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Recent data from England’s National Health Services (NHS) reveals that 95% of the people diagnosed with COVID-19 who died had serious underlying health issues, findings that roughly align with the data out of New York City, the epicenter of the virus in the United States.
“Ninety-five percent of people who have died with COVID-19 in hospitals in England had underlying health issues,” Sky News reported Tuesday citing data obtained by the outlet.
“The data provided by NHS England shows that, as of 5pm on 26 April, 18,749 people had died in hospital with the virus,” Sky News reports. “In a small number of cases, it was not possible to confirm if a patient did or did not have an underlying health condition. But for those where it was, 95% were found to have serious pre-existing issues. In patients over 80-years-old this figure was 96%, 60-79-years-old 95%, 40-59-years-old 88% and 20-39-years-old 82%.”
Sky News notes that breakdowns for victims under the age of 20 are not possible because it “cannot be disclosed as the sample is so small it would breach patient confidentiality rules to distinguish between those with or without pre-existing conditions.” The data also excludes “hospital deaths in Wales, Scotland and Northern Ireland, in the community or in care homes.”
In a separate report breaking down the demographics of those who have died in connection to the virus, BBC reported Tuesday that “fewer than one in 10 of those who have died have been under the age of 60,” while “more than half of deaths have been among people aged over 80.”
The notably high percentage of underlying condition-connected deaths in England is roughly mirrored in New York City, where an overwhelming percentage of those who have died in America’s hardest-hit city have likewise been confirmed to have head a serious pre-existing condition, which the city specifies as including “diabetes, lung disease, cancer, immunodeficiency, heart disease, hypertension, asthma, kidney disease, GI/liver disease, and obesity.”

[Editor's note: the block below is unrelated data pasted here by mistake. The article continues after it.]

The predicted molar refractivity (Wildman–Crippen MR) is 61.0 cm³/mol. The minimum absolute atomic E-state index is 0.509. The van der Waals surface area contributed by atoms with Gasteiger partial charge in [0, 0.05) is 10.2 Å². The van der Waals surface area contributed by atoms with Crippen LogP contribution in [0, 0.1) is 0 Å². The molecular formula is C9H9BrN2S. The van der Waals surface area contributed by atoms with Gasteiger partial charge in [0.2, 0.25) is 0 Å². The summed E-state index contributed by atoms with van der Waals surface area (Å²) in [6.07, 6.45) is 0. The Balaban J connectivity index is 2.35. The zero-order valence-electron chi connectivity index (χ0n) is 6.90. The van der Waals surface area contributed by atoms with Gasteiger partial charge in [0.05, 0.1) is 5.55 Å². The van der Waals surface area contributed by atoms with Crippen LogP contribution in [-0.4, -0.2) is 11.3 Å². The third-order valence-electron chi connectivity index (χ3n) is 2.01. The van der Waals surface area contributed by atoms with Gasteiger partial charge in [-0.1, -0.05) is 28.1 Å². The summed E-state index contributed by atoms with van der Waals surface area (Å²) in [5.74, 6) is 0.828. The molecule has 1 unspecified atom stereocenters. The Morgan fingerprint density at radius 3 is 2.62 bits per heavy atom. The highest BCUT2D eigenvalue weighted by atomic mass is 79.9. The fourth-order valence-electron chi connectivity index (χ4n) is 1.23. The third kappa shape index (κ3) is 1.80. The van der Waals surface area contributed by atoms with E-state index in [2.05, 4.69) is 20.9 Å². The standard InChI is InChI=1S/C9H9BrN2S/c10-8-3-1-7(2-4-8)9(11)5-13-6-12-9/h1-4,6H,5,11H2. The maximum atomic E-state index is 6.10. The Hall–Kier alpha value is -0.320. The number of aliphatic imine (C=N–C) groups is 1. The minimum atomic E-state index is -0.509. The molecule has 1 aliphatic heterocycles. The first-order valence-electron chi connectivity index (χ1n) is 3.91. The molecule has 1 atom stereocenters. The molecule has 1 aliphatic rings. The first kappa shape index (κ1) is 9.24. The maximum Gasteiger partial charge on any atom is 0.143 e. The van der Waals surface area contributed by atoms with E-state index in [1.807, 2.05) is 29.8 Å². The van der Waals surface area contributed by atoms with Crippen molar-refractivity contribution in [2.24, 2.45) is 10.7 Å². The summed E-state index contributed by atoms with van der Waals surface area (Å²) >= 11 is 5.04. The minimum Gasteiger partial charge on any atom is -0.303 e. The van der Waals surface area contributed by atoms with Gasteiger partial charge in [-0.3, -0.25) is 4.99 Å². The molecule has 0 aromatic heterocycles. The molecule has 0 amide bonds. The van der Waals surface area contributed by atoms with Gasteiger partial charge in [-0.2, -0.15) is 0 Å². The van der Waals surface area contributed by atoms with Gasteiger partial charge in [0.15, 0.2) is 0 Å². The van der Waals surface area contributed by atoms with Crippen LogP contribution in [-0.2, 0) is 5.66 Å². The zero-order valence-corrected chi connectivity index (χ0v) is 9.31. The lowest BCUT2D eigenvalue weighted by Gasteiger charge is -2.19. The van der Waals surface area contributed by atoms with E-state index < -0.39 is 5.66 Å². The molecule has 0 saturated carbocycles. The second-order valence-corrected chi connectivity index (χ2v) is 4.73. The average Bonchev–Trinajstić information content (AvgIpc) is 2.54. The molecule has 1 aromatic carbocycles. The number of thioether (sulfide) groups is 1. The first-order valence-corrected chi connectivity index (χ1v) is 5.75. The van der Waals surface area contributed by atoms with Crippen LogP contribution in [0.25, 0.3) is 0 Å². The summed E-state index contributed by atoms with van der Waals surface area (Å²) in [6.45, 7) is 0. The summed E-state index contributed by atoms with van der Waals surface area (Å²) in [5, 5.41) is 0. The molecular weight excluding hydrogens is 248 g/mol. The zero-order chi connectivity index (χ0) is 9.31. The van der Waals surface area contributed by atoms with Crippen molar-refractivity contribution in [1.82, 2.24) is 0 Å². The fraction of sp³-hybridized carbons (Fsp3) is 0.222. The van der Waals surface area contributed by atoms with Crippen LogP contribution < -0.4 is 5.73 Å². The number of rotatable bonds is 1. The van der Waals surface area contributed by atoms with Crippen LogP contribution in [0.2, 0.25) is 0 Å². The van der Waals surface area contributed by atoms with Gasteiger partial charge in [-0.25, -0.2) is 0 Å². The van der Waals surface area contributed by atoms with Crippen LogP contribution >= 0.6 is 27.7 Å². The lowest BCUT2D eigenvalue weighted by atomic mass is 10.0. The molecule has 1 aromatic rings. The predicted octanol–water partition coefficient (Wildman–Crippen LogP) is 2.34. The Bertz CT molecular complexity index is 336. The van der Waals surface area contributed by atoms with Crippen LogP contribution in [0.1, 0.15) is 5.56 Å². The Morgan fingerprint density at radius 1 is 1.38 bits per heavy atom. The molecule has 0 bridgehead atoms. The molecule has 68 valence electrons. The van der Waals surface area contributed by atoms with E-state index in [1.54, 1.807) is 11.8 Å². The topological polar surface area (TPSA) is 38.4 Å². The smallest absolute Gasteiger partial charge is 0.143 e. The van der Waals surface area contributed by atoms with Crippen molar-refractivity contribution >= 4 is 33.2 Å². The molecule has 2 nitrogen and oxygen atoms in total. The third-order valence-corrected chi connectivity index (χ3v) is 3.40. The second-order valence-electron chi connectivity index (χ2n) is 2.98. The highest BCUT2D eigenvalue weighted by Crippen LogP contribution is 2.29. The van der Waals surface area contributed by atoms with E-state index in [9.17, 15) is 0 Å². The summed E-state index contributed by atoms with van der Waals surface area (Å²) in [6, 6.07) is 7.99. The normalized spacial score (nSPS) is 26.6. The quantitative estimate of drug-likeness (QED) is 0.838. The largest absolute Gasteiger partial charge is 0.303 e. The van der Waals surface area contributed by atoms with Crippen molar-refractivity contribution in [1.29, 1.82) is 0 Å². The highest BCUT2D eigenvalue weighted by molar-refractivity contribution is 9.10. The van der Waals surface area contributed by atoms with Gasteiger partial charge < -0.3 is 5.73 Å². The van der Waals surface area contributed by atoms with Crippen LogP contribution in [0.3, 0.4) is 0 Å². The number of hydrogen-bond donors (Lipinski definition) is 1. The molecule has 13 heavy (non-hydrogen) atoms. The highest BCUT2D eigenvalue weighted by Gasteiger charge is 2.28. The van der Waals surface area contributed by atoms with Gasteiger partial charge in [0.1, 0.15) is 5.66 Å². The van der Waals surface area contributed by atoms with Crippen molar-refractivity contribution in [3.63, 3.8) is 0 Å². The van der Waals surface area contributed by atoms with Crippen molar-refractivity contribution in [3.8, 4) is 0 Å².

The most recent numbers from the NYC Health Department (as of 6 p.m. April 27) show that a total of 11,820 people have died in connection to the virus. Of that total, 8,495 have been confirmed to have had a serious underlying condition, 68 have been confirmed to have “no underlying condition,” and 3,257 are listed as “underlying conditions unknown.” That means that of the total confirmed either way, 99.2% had an underlying condition, while just 0.8% did not. Even with the “unknowns” added into the total number of deaths, more than 70% of the people who have died have been confirmed to have had a serious pre-existing condition while just 0.6% have been confirmed to have no underlying condition.
In an opinion piece published by The New York Post Sunday, former chief of neuroradiology at Stanford Medical Center Scott Atlas, a Senior Fellow at Stanford University’s Hoover Institution, highlighted the data out of New York City, including the role underlying conditions appear to play in the death toll. “In the Big Apple, with almost one-third of all US deaths, the rate of death for all people ages 18 to 45 is 0.01 percent, or 13 per 100,000 in the population, one-eightieth of the rate for people age 75 and over. For people under 18, the rate of death is zero per 100,000. Of Empire State fatalities, almost two-thirds were over 70 years of age,” he wrote. “And regardless of age, if you don’t already have an underlying chronic condition, your chances of dying are small. Of 7,959 NYC COVID-19 deaths fully investigated for underlying conditions, 99.2 percent had an underlying illness.”
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